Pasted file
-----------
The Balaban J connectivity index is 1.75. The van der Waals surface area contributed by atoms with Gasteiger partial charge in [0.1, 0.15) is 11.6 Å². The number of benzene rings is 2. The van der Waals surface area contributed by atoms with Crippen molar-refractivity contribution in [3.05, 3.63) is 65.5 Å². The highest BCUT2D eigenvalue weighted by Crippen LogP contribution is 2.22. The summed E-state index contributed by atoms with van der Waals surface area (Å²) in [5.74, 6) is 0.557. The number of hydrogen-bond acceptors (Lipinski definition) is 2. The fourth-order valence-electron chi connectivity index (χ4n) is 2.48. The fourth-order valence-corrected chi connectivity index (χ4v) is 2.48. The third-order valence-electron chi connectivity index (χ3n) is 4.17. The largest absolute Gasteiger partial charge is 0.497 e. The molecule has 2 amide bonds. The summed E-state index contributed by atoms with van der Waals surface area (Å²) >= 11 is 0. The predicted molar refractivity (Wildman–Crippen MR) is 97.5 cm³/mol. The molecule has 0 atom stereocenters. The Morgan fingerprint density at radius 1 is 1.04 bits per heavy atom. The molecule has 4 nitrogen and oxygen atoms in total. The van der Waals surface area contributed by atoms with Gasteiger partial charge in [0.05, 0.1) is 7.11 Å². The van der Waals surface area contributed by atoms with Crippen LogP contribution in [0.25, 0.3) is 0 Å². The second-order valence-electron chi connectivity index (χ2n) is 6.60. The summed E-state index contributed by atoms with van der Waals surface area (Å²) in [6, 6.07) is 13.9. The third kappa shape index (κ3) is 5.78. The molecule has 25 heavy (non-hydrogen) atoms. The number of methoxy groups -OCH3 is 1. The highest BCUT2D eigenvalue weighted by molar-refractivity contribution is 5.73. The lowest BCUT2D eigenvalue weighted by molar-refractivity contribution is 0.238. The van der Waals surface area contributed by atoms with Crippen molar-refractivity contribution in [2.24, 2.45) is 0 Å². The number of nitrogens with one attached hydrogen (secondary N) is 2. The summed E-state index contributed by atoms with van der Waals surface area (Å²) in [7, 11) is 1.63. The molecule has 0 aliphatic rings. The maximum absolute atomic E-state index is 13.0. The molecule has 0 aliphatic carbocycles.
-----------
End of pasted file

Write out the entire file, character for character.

The Balaban J connectivity index is 1.75. The van der Waals surface area contributed by atoms with Gasteiger partial charge in [0.1, 0.15) is 11.6 Å². The number of benzene rings is 2. The van der Waals surface area contributed by atoms with Crippen molar-refractivity contribution in [3.05, 3.63) is 65.5 Å². The highest BCUT2D eigenvalue weighted by Crippen LogP contribution is 2.22. The summed E-state index contributed by atoms with van der Waals surface area (Å²) in [5.74, 6) is 0.557. The number of hydrogen-bond acceptors (Lipinski definition) is 2. The fourth-order valence-electron chi connectivity index (χ4n) is 2.48. The fourth-order valence-corrected chi connectivity index (χ4v) is 2.48. The third-order valence-electron chi connectivity index (χ3n) is 4.17. The largest absolute Gasteiger partial charge is 0.497 e. The molecule has 2 amide bonds. The summed E-state index contributed by atoms with van der Waals surface area (Å²) >= 11 is 0. The predicted molar refractivity (Wildman–Crippen MR) is 97.5 cm³/mol. The molecule has 0 atom stereocenters. The Morgan fingerprint density at radius 1 is 1.04 bits per heavy atom. The molecule has 4 nitrogen and oxygen atoms in total. The van der Waals surface area contributed by atoms with Gasteiger partial charge in [0.05, 0.1) is 7.11 Å². The van der Waals surface area contributed by atoms with Crippen LogP contribution in [0.25, 0.3) is 0 Å². The second-order valence-electron chi connectivity index (χ2n) is 6.60. The summed E-state index contributed by atoms with van der Waals surface area (Å²) in [6, 6.07) is 13.9. The third kappa shape index (κ3) is 5.78. The molecule has 25 heavy (non-hydrogen) atoms. The number of methoxy groups -OCH3 is 1. The highest BCUT2D eigenvalue weighted by molar-refractivity contribution is 5.73. The lowest BCUT2D eigenvalue weighted by molar-refractivity contribution is 0.238. The van der Waals surface area contributed by atoms with Crippen molar-refractivity contribution in [2.24, 2.45) is 0 Å². The number of nitrogens with one attached hydrogen (secondary N) is 2. The summed E-state index contributed by atoms with van der Waals surface area (Å²) in [7, 11) is 1.63. The molecule has 0 aliphatic rings. The maximum absolute atomic E-state index is 13.0. The molecule has 0 aliphatic carbocycles.